Autism

Donald Trump Thinks Vaccines Cause Autism, Which Should Probably Preclude A Person From Becoming President

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donald-trumpIf anyone is playing “reasons not to vote for Donald Trump” BINGO at home, you should check your cards to see if you have the “thinks vaccines cause autism” square, because during this week’s Republican presidential debates Trump reiterated his anti-vaccination position and asserted that he’s seen firsthand “proof” that vaccines cause autism.

According to the Daily Kos, during the debate, moderator Jake Tapper gave GOP candidate Dr. Ben Carson an opportunity to set Trump straight. Carson is a retired pediatric neurosurgeon, so one would hope he would take the opportunity to whack Trump with a podium and say, “Vaccines don’t cause autism, you Christmas ham in a hairdo!”

Instead, Carson picked a halfway point and equivocated, saying: “We have extremely well documented proof that there’s no autism associated with vaccinations,” Carson said. “But it is true that we’re giving way too many [vaccines] in too short a period of time. And a lot of pediatricians now recognize that, and they’re cutting down on the number and the proximity.”

It’s a sick, sad world in which anti-vaxxers are a big enough voting bloc that presidential candidates are afraid to just outright say that vaccines don’t cause autism and save lives and everyone should get them unless there’s a medical reason that would preclude that.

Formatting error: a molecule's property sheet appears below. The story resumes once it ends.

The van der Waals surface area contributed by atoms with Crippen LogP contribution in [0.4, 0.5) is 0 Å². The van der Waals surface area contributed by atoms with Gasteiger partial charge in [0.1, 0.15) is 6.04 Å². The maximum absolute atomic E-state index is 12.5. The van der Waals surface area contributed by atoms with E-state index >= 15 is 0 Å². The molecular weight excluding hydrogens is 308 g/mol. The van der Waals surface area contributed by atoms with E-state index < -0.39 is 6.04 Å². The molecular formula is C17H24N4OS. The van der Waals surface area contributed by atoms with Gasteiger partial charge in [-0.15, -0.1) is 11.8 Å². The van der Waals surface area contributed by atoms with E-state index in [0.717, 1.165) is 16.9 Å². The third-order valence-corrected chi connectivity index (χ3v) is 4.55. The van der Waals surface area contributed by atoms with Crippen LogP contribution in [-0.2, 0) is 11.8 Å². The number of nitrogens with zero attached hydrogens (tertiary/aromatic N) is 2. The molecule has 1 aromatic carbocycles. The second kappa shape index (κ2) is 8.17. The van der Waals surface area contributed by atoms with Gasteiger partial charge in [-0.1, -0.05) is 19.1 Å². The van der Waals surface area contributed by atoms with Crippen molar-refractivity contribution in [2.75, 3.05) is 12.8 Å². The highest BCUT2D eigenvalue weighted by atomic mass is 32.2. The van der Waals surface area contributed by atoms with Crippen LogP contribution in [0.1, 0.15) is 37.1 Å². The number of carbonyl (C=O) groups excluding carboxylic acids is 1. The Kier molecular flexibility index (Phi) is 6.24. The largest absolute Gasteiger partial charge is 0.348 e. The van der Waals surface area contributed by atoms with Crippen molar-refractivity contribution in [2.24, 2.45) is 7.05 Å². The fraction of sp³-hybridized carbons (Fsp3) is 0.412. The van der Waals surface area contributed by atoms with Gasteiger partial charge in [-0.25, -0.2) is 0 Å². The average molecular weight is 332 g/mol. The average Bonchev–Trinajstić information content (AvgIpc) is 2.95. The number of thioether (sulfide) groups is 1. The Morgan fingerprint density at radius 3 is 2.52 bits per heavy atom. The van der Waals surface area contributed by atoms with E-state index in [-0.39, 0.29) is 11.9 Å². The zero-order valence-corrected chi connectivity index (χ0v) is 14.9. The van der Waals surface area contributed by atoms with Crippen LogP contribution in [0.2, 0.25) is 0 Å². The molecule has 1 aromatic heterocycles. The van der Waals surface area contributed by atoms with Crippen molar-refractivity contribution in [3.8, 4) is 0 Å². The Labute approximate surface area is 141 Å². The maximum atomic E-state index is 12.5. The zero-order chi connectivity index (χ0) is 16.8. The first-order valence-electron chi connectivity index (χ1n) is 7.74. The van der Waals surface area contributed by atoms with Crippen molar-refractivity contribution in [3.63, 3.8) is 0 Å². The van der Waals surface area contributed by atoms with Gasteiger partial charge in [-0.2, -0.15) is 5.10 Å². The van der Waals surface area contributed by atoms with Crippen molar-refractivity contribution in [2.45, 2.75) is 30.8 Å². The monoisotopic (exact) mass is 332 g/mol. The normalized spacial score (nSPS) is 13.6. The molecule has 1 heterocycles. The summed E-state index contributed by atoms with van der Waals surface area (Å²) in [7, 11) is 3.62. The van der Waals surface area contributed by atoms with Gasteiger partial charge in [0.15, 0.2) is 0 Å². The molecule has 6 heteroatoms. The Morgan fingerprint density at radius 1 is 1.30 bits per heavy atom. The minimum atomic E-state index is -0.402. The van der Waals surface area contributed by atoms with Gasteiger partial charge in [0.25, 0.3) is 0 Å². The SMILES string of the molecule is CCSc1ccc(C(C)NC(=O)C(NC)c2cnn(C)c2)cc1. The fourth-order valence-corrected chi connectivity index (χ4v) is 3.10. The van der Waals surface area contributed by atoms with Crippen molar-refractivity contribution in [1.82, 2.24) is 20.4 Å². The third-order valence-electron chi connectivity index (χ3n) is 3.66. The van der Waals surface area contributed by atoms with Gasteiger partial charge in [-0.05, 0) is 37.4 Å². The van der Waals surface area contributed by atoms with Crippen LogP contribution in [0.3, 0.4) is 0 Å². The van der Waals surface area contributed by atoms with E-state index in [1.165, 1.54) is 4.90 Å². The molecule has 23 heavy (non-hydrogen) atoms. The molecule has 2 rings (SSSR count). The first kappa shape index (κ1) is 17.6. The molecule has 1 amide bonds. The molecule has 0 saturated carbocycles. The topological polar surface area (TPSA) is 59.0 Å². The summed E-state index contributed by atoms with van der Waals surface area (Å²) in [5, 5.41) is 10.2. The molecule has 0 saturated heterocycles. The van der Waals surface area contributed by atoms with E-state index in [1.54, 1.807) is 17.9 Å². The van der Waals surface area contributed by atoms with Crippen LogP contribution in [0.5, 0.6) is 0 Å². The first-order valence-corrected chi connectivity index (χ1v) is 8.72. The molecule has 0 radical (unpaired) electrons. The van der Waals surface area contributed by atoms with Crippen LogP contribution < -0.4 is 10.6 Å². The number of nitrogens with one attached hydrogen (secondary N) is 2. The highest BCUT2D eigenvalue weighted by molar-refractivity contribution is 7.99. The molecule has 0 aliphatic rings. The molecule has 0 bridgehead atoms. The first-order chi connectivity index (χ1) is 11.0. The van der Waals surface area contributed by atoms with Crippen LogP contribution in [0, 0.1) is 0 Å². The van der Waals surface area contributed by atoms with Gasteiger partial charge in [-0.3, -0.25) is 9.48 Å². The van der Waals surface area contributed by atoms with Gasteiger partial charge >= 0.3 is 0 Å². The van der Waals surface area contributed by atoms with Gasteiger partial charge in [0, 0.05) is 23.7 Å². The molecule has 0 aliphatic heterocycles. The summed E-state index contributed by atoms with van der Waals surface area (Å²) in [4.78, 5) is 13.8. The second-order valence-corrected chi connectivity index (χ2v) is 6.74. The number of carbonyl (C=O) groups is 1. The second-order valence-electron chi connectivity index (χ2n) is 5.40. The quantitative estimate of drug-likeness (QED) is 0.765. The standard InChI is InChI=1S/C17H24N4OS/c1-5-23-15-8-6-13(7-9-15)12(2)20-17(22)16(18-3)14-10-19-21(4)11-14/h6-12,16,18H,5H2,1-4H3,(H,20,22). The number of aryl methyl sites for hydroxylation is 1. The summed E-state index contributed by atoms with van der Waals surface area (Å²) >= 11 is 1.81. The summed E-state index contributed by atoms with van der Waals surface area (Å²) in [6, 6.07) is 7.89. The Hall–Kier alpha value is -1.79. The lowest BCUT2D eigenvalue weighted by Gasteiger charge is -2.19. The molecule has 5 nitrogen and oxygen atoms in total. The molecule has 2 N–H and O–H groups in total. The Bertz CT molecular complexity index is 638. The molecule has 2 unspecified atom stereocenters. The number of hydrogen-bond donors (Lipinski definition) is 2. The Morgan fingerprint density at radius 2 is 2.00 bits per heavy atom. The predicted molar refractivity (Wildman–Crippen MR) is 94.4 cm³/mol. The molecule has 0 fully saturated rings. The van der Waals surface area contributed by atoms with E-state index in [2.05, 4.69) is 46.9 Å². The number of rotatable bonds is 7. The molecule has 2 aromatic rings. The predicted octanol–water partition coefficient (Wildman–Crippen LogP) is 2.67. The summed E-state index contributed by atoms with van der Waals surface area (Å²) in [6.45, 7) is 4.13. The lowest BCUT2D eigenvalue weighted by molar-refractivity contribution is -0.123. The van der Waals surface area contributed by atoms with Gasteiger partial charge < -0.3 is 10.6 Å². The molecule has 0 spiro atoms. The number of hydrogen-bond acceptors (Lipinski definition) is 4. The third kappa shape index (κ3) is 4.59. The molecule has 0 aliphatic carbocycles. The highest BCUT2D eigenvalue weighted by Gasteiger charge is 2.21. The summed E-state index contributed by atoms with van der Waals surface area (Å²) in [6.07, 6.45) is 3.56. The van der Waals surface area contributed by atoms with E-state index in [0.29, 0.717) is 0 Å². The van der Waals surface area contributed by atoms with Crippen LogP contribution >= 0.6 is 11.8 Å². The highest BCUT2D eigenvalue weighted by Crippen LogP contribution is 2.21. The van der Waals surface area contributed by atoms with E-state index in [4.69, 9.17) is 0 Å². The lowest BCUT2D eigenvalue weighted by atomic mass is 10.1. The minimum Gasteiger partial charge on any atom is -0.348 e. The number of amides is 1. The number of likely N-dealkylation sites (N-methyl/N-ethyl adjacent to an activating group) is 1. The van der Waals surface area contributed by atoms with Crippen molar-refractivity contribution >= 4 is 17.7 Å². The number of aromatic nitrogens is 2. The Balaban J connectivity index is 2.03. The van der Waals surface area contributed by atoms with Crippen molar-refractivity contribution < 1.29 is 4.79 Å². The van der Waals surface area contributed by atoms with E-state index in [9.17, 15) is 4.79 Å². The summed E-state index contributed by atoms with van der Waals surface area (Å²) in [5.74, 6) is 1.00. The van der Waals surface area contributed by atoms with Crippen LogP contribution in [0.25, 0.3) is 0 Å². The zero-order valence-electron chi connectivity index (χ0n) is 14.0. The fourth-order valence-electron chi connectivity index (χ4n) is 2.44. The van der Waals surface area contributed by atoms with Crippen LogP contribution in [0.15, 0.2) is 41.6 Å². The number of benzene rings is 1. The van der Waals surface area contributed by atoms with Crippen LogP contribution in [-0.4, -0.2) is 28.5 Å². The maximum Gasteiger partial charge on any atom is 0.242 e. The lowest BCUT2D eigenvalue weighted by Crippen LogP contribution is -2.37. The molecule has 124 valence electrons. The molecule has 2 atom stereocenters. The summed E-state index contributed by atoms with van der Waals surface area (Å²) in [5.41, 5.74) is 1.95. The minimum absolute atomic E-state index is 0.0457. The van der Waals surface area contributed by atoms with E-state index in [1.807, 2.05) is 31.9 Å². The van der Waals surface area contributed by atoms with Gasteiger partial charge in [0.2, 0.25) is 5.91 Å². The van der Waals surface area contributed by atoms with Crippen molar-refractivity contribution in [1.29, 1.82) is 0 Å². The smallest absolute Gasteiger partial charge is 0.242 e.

Trump does a lot of things, but he does not equivocate, so he then took the floor to talk about his first-hand experience with vaccines and autism, which is that a woman who works for him says vaccines gave her child autism.

“Just the other day, two years old, two and a half years old, a child, a beautiful child went to have the vaccine, and came back, and a week later got a tremendous fever, got very, very sick, now is autistic,” Trump said.

Trump insists that he is not a full anti-vaxxer, and that he just supports spreading out vaccines instead of following the recommended vaccination schedule, which is a position that doesn’t have any science behind it. The recommended vaccination schedule is designed to protect children from as many diseases as possible as early as possible, so waiting around does not do anything but put children at greater risk of catching vaccine-preventable diseases.

This is also far from the first time Trump has espoused anti-vax opinions, it’s just that the last few times he did it people weren’t paying as much attention because he was not the Republican presidential frontrunner.

 

One would hope that spreading this kind of misinformation would preclude a person from being elected to public office, but I don’t think we can trust that to be the case anymore. So for your own safety and the safety of others, please remember that vaccines do not cause autism, and please–for the love of God–do not forget to vote.

(Photo: Getty Images/Darren McCollester)

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